CDsRates: 6.95 percent (60-month, new car); 7.68 percent (36-month, used car)
You didn't really expect the news to be any better this week, did you?
CD yields continue getting battered in this ugly, ugly economic climate. The average yield for a one-year CD, as surveyed by Bankrate.com, dropped 4 basis points this week to 1.75 percent. The average five-year yield now stands at 2.53 percent, down 9 basis points. For the jumbos, the numbers came in at 1.85 percent on the one-year and 2.55 percent on the five-year, down 7 basis points and 8 basis points respectively. A basis point is one-hundredth of a percentage point.
Savers have been hit hard for more than a year and now the yields are falling faster as everyone else piles into FDIC or government-backed investments.
Even the high-yield CDs are showing wear and tear. One-year CDs, that routinely sported yields above 3 percent just a couple weeks ago, are now slipping rapidly below that level. Nevertheless, a few institutions are still paying 3 percent, so visit our high-yield CD database and see what's available.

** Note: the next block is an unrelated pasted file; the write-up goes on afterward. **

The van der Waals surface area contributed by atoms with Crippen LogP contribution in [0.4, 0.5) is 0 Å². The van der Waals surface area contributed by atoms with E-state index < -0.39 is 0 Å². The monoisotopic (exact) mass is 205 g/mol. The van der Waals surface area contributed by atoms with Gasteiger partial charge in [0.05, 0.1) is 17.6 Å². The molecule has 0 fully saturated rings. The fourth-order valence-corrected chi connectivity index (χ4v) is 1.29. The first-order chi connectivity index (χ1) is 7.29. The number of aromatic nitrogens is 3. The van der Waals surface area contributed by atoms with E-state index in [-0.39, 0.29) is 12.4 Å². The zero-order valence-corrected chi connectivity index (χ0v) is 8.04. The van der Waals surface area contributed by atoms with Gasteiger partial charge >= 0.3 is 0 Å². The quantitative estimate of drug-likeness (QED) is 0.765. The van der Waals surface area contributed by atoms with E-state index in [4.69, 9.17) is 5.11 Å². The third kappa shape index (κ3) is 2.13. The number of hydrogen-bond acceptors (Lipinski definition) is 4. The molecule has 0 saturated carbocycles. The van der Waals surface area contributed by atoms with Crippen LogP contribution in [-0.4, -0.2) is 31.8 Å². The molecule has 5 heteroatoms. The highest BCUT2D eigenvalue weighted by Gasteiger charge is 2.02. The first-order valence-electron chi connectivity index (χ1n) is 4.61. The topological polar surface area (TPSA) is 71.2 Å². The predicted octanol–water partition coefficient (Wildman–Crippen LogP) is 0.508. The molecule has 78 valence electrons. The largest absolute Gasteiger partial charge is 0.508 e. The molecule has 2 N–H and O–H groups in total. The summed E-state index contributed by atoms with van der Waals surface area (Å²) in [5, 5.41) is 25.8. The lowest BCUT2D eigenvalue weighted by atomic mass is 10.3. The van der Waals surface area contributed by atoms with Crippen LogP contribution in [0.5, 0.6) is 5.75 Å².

The average yield for money market accounts slipped 1 basis point to 0.58 percent. It's a lot easier, in this category, to find significantly better rates. Our high-yield money market database is populated by many banks offering 2.5 percent to 3 percent or better. You sacrifice the guaranteed rate but, on the other hand, you have liquidity. All deposit accounts on Bankrate are FDIC insured.
-- Laura Bruce